Looking for a raise during these tough economic times? You may want to try working for a larger company. Though largely unpublicized, the fact that wages rise with firm size is a well established result in labor economics. We might call this the “Big Business wage premium,” which exists even when we compare workers with the same observable skills and experience.

Imagine that you work at a tiny business that employs fewer than 10 people. Now imagine a veritable clone of yourself—someone of the same race, gender, and marital status as you, working in the same occupation, living in the same area, and having the same education and experience. If your clone works at a business that employs between 10 and 24 people, then the clone likely makes $1.03 for every dollar that you earn. As we place your clone in larger and larger companies, the premium continues to grow. Businesses with over 1000 workers will pay your clone $1.16 for each dollar of your salary.

The table below summarizes the impact of the Big Business wage premium. The second column takes a person making $50,000 annually at a small business and shows how the salary would rise if he moved to a bigger company. The third column shows the corresponding percentage gain in salary. A person who makes $50,000 at a small company has a counterpart with the same skill profile making $58,090 at a large company, an increase of 16.2 percent.

Why do bigger businesses pay more? Economists have advanced several theories, but no single answer exists. Perhaps workers tend to dislike the anonymity or lack of control at a large company, and they demand higher wages to work there as a consequence. Or maybe working at a small company is like an investment, with workers promised higher salaries as soon as the business takes off. It’s also possible that workers have more bargaining power when their potential employer needs to hire a large number of people.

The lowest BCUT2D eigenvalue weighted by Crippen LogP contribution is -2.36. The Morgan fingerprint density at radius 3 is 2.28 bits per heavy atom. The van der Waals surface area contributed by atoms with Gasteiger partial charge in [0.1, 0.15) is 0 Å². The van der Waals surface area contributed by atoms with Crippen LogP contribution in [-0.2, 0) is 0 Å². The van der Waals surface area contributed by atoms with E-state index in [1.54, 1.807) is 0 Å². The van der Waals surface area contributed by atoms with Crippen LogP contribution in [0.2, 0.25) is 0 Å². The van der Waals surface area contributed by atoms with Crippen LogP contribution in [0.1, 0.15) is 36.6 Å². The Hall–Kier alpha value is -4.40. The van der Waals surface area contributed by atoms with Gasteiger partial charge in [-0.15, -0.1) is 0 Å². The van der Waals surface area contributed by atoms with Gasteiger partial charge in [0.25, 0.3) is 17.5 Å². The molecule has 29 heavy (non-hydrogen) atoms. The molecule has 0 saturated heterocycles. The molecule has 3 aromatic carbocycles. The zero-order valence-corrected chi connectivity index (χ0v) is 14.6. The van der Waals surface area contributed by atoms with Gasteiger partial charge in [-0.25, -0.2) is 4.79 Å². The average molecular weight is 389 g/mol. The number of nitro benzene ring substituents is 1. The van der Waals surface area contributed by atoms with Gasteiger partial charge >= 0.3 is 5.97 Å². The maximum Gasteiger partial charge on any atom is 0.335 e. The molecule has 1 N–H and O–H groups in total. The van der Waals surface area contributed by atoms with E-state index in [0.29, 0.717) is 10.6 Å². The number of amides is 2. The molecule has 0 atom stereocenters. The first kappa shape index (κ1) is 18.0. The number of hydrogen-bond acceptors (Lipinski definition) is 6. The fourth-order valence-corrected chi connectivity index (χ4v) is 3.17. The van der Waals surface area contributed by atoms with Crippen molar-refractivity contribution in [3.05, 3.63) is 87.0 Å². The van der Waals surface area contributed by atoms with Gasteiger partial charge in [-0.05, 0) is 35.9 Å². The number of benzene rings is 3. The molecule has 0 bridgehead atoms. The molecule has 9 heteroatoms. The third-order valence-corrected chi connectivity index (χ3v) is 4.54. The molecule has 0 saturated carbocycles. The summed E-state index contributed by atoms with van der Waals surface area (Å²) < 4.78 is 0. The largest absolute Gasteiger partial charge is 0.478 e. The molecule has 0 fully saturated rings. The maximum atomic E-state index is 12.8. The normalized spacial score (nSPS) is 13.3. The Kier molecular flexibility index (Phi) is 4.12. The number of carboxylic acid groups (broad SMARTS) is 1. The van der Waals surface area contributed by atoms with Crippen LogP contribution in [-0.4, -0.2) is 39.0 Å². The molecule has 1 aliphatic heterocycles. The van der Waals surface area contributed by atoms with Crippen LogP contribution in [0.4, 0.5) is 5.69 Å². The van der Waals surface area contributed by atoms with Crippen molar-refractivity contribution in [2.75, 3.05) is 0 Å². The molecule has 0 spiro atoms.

Whatever its cause, the existence of a Big Business wage premium is somewhat ironic. In today’s political climate, Big Business is often depicted as cold and uncaring—even villainous—while small businesses enjoy popularity as pillars of social responsibility. The fact that people can earn higher wages at Walmart compared to a local mom-and-pop store is not at all consistent with this view. When politicians support tax breaks and other perks for small businesses, they may think they are taking the side of “the little guy,” but they are implicitly favoring lower wages for workers.

Of course, the real test of a company’s worth in a capitalist system is not how much it pays its employees, but whether it satisfies its customers. Firms should be free to set wages and prices as they see fit, and neither small nor large businesses should be favored by government policy. But perhaps knowing about the Big Business wage premium will give small business boosters, eager to dispense government largesse, some pause in the future.